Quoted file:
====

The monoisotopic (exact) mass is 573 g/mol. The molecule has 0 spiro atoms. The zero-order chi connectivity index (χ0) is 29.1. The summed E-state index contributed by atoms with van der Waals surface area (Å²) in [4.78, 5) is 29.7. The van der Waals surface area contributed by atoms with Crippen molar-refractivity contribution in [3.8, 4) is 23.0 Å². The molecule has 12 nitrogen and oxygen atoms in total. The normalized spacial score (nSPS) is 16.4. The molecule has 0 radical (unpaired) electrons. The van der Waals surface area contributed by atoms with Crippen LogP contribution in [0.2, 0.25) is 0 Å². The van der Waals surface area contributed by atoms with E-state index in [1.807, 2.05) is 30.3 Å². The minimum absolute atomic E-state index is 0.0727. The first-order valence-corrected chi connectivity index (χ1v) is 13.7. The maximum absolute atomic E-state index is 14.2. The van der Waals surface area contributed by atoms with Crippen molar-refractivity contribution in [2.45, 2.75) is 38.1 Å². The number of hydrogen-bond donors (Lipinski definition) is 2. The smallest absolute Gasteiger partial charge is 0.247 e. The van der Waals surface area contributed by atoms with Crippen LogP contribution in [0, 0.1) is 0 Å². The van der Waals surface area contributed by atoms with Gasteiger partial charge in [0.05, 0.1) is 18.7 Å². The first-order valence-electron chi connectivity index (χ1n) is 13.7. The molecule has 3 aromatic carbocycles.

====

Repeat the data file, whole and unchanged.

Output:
The monoisotopic (exact) mass is 573 g/mol. The molecule has 0 spiro atoms. The zero-order chi connectivity index (χ0) is 29.1. The summed E-state index contributed by atoms with van der Waals surface area (Å²) in [4.78, 5) is 29.7. The van der Waals surface area contributed by atoms with Crippen molar-refractivity contribution in [3.8, 4) is 23.0 Å². The molecule has 12 nitrogen and oxygen atoms in total. The normalized spacial score (nSPS) is 16.4. The molecule has 0 radical (unpaired) electrons. The van der Waals surface area contributed by atoms with Crippen LogP contribution in [0.2, 0.25) is 0 Å². The van der Waals surface area contributed by atoms with E-state index in [1.807, 2.05) is 30.3 Å². The minimum absolute atomic E-state index is 0.0727. The first-order valence-corrected chi connectivity index (χ1v) is 13.7. The maximum absolute atomic E-state index is 14.2. The van der Waals surface area contributed by atoms with Crippen molar-refractivity contribution in [2.45, 2.75) is 38.1 Å². The number of hydrogen-bond donors (Lipinski definition) is 2. The smallest absolute Gasteiger partial charge is 0.247 e. The van der Waals surface area contributed by atoms with Crippen LogP contribution in [0, 0.1) is 0 Å². The van der Waals surface area contributed by atoms with Gasteiger partial charge in [0.05, 0.1) is 18.7 Å². The first-order valence-electron chi connectivity index (χ1n) is 13.7. The molecule has 3 aromatic carbocycles.